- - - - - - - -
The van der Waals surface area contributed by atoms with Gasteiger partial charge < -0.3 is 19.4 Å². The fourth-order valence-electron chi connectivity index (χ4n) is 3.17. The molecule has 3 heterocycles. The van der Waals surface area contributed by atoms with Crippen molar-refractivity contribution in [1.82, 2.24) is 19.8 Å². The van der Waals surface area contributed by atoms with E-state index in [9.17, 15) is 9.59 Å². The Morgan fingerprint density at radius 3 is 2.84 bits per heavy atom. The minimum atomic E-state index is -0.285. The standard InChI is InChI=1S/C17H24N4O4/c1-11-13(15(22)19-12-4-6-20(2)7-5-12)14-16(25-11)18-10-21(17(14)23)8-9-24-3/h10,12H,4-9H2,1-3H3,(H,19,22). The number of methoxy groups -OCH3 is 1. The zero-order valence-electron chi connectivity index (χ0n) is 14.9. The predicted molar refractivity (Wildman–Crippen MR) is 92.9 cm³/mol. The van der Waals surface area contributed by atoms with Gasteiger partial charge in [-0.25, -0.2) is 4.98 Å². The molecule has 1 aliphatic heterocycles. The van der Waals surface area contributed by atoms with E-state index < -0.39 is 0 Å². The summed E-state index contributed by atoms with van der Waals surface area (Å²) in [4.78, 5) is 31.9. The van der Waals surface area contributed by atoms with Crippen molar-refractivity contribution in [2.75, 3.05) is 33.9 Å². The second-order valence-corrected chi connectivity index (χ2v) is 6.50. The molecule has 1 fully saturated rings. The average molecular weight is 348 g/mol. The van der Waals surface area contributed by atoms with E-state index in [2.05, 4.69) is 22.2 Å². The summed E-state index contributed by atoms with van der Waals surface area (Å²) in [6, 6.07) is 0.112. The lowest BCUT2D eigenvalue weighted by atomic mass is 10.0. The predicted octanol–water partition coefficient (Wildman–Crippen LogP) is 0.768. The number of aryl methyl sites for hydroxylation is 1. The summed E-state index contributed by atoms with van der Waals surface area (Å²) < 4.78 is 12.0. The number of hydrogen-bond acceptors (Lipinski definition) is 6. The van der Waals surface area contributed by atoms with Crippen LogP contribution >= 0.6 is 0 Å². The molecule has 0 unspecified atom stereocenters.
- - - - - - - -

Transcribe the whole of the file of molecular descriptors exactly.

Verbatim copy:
The van der Waals surface area contributed by atoms with Gasteiger partial charge < -0.3 is 19.4 Å². The fourth-order valence-electron chi connectivity index (χ4n) is 3.17. The molecule has 3 heterocycles. The van der Waals surface area contributed by atoms with Crippen molar-refractivity contribution in [1.82, 2.24) is 19.8 Å². The van der Waals surface area contributed by atoms with E-state index in [9.17, 15) is 9.59 Å². The Morgan fingerprint density at radius 3 is 2.84 bits per heavy atom. The minimum atomic E-state index is -0.285. The standard InChI is InChI=1S/C17H24N4O4/c1-11-13(15(22)19-12-4-6-20(2)7-5-12)14-16(25-11)18-10-21(17(14)23)8-9-24-3/h10,12H,4-9H2,1-3H3,(H,19,22). The number of methoxy groups -OCH3 is 1. The zero-order valence-electron chi connectivity index (χ0n) is 14.9. The predicted molar refractivity (Wildman–Crippen MR) is 92.9 cm³/mol. The van der Waals surface area contributed by atoms with Gasteiger partial charge in [-0.25, -0.2) is 4.98 Å². The molecule has 1 aliphatic heterocycles. The van der Waals surface area contributed by atoms with E-state index < -0.39 is 0 Å². The summed E-state index contributed by atoms with van der Waals surface area (Å²) in [4.78, 5) is 31.9. The van der Waals surface area contributed by atoms with Crippen molar-refractivity contribution in [2.75, 3.05) is 33.9 Å². The second-order valence-corrected chi connectivity index (χ2v) is 6.50. The molecule has 1 fully saturated rings. The average molecular weight is 348 g/mol. The van der Waals surface area contributed by atoms with E-state index in [2.05, 4.69) is 22.2 Å². The summed E-state index contributed by atoms with van der Waals surface area (Å²) in [6, 6.07) is 0.112. The lowest BCUT2D eigenvalue weighted by atomic mass is 10.0. The predicted octanol–water partition coefficient (Wildman–Crippen LogP) is 0.768. The number of aryl methyl sites for hydroxylation is 1. The summed E-state index contributed by atoms with van der Waals surface area (Å²) < 4.78 is 12.0. The number of hydrogen-bond acceptors (Lipinski definition) is 6. The van der Waals surface area contributed by atoms with Crippen LogP contribution >= 0.6 is 0 Å². The molecule has 0 unspecified atom stereocenters.